21:48 on Wednesday, 3 August 2022 Bournemouth, Christchurch and Poole Harbour, England
- Distance:- 16.54km
- Moving Time:- 47:24
- Elevation:- 66m
- Weighted Avg Power:- 126W
- Total Work:- 292kJ
There’s a feeling that’s hard to pin down when you go for a relaxed ride along the Poole Harbour beach on a balmy summer evening. It’s kind of magical and serene, mixed with that feeling you get when you arrive at a holiday destination in a far-flung warm country late in the day, after a long flight and airport transfer.
Through Poole Park
The short, familiar loop through Poole Park is as pretty as a picture. It takes you past the ‘millionaire’s strip’ through Whitecliffe and Lilliput towards the chain ferry at Sandbanks, then brings you back, circling the largest natural harbour in Europe.
The sounds of clacking masts, the splash of water, the lights chasing up the hillside and radiating from the whitewashed mansions with their chrome and glass – this is very Côte d’Azur.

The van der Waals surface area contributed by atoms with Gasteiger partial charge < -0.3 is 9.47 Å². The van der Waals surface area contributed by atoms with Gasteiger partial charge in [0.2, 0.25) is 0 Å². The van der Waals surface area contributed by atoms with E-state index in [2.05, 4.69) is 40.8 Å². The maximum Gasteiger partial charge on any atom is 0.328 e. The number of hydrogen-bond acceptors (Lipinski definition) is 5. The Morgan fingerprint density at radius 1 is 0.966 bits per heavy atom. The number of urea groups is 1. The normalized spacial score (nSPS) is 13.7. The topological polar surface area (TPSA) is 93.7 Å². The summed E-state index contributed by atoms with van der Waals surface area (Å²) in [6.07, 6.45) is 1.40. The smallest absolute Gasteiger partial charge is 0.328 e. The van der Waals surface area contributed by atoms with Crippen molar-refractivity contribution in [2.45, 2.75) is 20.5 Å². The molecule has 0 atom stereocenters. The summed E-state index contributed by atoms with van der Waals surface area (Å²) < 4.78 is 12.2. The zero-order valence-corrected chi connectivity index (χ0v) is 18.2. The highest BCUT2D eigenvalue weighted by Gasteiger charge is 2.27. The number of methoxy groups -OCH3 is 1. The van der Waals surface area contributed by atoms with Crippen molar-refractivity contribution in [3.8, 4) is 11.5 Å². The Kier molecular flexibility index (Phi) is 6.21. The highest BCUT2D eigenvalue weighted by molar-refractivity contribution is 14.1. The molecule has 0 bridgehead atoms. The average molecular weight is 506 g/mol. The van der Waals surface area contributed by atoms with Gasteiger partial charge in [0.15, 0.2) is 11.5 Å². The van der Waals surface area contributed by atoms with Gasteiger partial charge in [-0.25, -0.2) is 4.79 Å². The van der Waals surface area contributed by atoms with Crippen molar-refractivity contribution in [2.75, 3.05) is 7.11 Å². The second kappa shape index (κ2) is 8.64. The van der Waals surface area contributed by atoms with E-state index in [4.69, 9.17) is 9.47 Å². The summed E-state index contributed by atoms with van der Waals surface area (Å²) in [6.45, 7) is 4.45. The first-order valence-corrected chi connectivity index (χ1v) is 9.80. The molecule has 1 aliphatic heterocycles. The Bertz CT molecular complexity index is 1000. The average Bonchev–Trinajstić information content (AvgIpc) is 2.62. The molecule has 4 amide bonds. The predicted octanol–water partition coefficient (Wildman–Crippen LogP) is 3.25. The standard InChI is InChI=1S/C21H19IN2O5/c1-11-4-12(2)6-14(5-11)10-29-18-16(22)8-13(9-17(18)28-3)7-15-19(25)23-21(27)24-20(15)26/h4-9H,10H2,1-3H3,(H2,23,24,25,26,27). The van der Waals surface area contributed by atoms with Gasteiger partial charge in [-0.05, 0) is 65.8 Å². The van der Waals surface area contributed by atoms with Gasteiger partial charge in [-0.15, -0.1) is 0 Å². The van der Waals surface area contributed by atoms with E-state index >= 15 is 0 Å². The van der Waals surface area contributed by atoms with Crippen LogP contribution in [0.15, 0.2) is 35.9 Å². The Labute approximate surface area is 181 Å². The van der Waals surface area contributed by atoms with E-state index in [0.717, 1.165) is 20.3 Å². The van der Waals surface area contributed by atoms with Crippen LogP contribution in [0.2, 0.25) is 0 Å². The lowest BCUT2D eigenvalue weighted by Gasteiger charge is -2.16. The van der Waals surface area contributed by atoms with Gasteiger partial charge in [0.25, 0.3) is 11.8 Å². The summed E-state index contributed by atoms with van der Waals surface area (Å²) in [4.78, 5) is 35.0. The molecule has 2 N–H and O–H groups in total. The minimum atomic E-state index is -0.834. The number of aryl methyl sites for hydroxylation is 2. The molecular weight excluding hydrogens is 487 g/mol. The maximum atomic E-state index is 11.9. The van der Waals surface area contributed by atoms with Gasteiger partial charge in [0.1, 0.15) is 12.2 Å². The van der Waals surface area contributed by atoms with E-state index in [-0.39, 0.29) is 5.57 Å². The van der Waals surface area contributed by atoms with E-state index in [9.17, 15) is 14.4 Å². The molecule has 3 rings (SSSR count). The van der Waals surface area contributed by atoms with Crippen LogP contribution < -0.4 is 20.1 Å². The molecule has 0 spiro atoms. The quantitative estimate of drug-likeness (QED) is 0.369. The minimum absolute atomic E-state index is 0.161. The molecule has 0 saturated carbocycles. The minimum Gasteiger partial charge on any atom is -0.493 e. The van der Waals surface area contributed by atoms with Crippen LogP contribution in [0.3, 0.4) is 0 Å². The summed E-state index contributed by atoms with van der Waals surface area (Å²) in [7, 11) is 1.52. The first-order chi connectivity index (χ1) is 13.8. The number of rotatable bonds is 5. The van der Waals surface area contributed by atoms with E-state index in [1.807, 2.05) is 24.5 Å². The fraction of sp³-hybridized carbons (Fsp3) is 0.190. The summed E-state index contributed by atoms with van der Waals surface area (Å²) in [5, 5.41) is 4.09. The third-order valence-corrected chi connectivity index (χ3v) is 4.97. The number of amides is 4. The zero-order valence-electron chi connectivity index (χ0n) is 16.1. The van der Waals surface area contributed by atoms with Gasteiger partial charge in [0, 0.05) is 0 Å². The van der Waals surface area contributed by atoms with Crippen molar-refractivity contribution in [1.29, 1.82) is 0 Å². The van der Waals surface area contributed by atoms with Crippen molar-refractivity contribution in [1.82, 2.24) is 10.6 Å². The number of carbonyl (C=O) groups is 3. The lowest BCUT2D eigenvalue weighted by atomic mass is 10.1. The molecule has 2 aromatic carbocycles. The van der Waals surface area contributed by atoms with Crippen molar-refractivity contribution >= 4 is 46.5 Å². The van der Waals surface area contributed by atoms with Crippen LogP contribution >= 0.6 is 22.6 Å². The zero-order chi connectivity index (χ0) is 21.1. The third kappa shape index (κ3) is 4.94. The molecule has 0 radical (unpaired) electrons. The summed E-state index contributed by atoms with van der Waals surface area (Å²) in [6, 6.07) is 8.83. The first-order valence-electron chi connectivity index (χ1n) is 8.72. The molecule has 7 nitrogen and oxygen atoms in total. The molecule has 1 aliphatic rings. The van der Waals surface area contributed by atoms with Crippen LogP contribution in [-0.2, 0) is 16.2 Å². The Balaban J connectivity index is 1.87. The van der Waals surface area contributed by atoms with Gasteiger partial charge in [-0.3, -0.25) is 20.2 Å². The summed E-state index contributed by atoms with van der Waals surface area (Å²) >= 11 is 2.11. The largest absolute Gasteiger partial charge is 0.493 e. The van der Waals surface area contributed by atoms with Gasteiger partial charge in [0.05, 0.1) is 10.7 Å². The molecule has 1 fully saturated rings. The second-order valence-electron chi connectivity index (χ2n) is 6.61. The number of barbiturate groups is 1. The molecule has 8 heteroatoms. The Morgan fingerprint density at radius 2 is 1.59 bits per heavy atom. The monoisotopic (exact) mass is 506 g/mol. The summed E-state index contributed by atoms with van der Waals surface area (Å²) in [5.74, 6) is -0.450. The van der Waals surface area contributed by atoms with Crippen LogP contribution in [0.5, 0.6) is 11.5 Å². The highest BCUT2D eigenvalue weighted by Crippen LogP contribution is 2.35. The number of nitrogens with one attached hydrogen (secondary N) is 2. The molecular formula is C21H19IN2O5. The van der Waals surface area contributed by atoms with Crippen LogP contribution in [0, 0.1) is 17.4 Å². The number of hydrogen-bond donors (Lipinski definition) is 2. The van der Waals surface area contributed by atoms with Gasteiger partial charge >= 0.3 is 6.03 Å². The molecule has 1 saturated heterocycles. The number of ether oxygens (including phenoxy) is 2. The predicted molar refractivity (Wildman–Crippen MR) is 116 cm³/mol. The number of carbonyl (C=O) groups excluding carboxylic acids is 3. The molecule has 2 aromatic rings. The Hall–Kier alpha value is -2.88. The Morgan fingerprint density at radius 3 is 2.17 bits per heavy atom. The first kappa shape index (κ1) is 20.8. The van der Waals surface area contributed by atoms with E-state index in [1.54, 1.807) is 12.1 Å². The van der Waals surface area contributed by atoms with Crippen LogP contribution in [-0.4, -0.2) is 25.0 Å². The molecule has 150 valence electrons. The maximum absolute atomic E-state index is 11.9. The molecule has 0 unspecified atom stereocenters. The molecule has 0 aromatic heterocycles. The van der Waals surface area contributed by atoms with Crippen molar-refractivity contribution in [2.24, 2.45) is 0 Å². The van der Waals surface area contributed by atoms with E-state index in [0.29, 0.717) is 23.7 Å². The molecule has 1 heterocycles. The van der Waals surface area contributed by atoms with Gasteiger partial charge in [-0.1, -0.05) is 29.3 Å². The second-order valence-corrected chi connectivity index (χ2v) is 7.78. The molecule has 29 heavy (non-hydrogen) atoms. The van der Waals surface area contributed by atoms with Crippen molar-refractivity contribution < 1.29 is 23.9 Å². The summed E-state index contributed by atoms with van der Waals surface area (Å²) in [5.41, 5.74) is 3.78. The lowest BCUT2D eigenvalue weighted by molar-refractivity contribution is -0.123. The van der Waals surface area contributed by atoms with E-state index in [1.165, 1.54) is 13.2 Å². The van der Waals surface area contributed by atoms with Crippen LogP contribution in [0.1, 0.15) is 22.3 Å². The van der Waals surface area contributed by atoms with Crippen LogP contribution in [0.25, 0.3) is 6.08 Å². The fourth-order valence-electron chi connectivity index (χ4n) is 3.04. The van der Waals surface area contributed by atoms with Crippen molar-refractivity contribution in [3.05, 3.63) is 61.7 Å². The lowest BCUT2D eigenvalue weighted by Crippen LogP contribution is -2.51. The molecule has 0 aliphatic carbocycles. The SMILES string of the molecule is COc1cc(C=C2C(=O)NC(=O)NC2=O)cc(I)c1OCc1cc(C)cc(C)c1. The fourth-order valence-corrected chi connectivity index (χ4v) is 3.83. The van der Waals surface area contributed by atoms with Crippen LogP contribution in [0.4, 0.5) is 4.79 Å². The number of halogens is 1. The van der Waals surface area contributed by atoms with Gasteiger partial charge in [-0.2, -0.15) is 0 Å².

I stopped occasionally to take in the harbour lights and snap the odd night photo.
The traditional Poole Harbour cottage
There is one very lonesome old traditional house on the return section of the ferry loop. It has withstood the relentless march of the monied properties. I was keen to steal its image, as it stood all alone in a small plot protected by the gate with its “Private No Access” notice, surrounded by royal yacht clubs and super cruisers. I hope it survives.
You can understand why John Lennon bought a house here for his much-loved Auntie Mi Mi.
The return through the park, past the public exercise area, the mini railway, the derelict outdoor velodrome, the swans in the water, and the crazy golf course, leads you back into the sharp contrast of the classic 60’s architecture of Poole Bus Station. From there, it’s a tiny hop to where the family is visiting the grandparents for a short summer break.